I have been told to lay off the adjectives for this one. But when the subject is Vidyamma, it is a tough task for me. So forgive me if a couple do manage to creep in.
My favorite movie of Srividya is Apoorva Raagangal (1975) any day. This landmine of a movie from K Balachander was way ahead of its times. It explored unchartered territories and tried to name relationships that were hitherto unspoken of, at least on the Indian screen. And Srividya played the lead role of MR Bhairavi, a classical vocalist- a complex role that called for exceptional maturity and finesse from the actress so that it did not slide into crassness. And she delivered, with poise and grace. And she was all of 22.
In what was a reference to real life, the opening scene has Nagesh introducing Srividya/MRB as the heir apparent to MLV. Fate brings together the lead characters- the rebellious Prasanna with MRB and the spunky Ranjini with Mahendran.
Srividya’s Bhairavi is a serene foil to the volatile Prasanna (Kamal Haasan still cannot resist all that fretting and strutting he does on screen) and even back then, her eyes did most of the talking. Amazing how in that age when over acting was the norm, she scintillated like an ocean of tranquility, yet manages to make the most impact on the viewer.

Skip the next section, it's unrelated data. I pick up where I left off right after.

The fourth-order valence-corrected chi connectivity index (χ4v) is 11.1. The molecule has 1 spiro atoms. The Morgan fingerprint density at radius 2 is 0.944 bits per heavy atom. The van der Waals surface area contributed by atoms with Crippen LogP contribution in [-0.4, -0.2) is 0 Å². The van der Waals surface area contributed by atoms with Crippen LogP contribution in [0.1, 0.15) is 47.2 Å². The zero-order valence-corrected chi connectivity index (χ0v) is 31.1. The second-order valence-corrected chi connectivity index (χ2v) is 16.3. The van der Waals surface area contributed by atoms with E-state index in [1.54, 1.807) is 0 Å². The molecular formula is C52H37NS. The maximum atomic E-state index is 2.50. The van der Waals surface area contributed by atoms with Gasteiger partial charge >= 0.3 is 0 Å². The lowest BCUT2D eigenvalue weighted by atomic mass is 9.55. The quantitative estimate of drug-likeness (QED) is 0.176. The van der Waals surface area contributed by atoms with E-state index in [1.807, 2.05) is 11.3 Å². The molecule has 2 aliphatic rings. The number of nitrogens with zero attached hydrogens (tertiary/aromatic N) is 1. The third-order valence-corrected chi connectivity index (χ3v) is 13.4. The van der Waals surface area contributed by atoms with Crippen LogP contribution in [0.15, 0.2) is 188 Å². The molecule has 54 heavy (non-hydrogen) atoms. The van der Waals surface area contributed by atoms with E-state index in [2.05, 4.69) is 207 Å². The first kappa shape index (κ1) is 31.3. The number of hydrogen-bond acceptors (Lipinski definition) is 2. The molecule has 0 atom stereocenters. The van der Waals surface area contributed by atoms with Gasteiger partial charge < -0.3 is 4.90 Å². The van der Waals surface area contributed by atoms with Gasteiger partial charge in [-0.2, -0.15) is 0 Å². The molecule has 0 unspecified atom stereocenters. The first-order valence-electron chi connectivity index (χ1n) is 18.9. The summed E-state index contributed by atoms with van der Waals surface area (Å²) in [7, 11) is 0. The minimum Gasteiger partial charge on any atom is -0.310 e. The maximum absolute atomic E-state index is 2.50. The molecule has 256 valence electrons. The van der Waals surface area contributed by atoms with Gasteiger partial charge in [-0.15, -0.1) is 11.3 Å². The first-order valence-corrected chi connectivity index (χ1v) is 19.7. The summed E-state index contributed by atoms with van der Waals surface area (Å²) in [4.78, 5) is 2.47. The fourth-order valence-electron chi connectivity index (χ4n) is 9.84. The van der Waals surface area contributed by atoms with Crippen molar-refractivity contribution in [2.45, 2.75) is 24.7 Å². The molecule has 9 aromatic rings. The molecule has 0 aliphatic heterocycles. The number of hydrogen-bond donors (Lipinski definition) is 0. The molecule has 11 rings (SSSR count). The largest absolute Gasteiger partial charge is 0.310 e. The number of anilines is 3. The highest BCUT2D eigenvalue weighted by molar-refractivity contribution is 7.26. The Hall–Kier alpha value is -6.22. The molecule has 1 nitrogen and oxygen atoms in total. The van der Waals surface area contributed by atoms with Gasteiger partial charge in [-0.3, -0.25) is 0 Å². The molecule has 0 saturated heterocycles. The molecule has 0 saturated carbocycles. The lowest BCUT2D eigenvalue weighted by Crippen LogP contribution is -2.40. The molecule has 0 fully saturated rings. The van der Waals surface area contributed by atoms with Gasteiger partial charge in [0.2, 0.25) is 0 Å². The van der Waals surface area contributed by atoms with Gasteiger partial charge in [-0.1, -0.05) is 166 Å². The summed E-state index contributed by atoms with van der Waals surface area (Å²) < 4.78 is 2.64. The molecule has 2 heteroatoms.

Adhisaya raagam aanandha raagam – my favourite.
Innocent relationships soon develop into something deeper and tread the path of unconventionality. And when old secrets and skeletons come tumbling out, you find yourself doing mental gymnastics, trying to unravel relationship riddles.
The movie is divided into ‘chapters’ all titled with explanatory musical terms and the motif of music runs throughout. And when ‘Shruthibedham’ shows up on screen, it heralds a defining moment in the history of Indian cinema- the debut of Rajinikanth. This is Rajinikanth in the raw before he achieved ‘godhood’. It was Manirathnam who managed to unlock this actor decades later in Thalapathi.
Rajnikanth ‘enters’ the Tamil Film industry.
This is one movie I can never have enough of. And these days when I watch it, I find myself skipping through, just watching the scenes with Vidyamma in it, especially the song ‘Adisaya Raagam’ that Kamal Haasan sings to reveal the name of the lady he loves. Through the song we see her expressions change, from curiosity to doubt to anger as eventually it dawns on her that, “Avaloru Bhairavi!”
KB has presented on screen a host of strong women. And Bhairavi still remains one of the most unforgettable women he ever cast on screen. An Apoorva Ragam indeed!
PS: I watched Apoorva Ragangal long after it was released, when it came on TV. The day after I watched it, I found the answer to something that had been on my mind for a while. What to call the child I was carrying, if it happened to be a girl. My firstborn is Bhairavi.
Kelviyin Nayagane from Apoorva Raagangal (1975)
Related : Srividya | The Danseuse onscreen